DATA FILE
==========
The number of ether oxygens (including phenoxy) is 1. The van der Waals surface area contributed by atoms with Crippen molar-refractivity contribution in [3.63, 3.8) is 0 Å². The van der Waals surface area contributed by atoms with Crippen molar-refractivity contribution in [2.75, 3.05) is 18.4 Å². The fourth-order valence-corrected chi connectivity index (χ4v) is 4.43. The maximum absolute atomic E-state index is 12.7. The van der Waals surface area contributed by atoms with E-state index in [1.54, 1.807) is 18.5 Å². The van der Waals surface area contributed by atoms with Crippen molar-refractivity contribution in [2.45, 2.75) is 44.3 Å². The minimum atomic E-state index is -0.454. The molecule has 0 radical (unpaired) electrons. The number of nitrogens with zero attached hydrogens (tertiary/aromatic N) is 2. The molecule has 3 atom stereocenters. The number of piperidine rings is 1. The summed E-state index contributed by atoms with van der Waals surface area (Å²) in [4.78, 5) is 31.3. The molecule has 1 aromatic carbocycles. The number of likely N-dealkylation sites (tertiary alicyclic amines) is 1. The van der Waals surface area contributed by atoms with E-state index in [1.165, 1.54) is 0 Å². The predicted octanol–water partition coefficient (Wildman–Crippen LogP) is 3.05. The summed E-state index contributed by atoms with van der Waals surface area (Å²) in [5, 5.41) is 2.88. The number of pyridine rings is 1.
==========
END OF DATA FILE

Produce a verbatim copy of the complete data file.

The number of ether oxygens (including phenoxy) is 1. The van der Waals surface area contributed by atoms with Crippen molar-refractivity contribution in [3.63, 3.8) is 0 Å². The van der Waals surface area contributed by atoms with Crippen molar-refractivity contribution in [2.75, 3.05) is 18.4 Å². The fourth-order valence-corrected chi connectivity index (χ4v) is 4.43. The maximum absolute atomic E-state index is 12.7. The van der Waals surface area contributed by atoms with E-state index in [1.54, 1.807) is 18.5 Å². The van der Waals surface area contributed by atoms with Crippen molar-refractivity contribution in [2.45, 2.75) is 44.3 Å². The minimum atomic E-state index is -0.454. The molecule has 0 radical (unpaired) electrons. The number of nitrogens with zero attached hydrogens (tertiary/aromatic N) is 2. The molecule has 3 atom stereocenters. The number of piperidine rings is 1. The summed E-state index contributed by atoms with van der Waals surface area (Å²) in [4.78, 5) is 31.3. The molecule has 1 aromatic carbocycles. The number of likely N-dealkylation sites (tertiary alicyclic amines) is 1. The van der Waals surface area contributed by atoms with E-state index in [1.165, 1.54) is 0 Å². The predicted octanol–water partition coefficient (Wildman–Crippen LogP) is 3.05. The summed E-state index contributed by atoms with van der Waals surface area (Å²) in [5, 5.41) is 2.88. The number of pyridine rings is 1.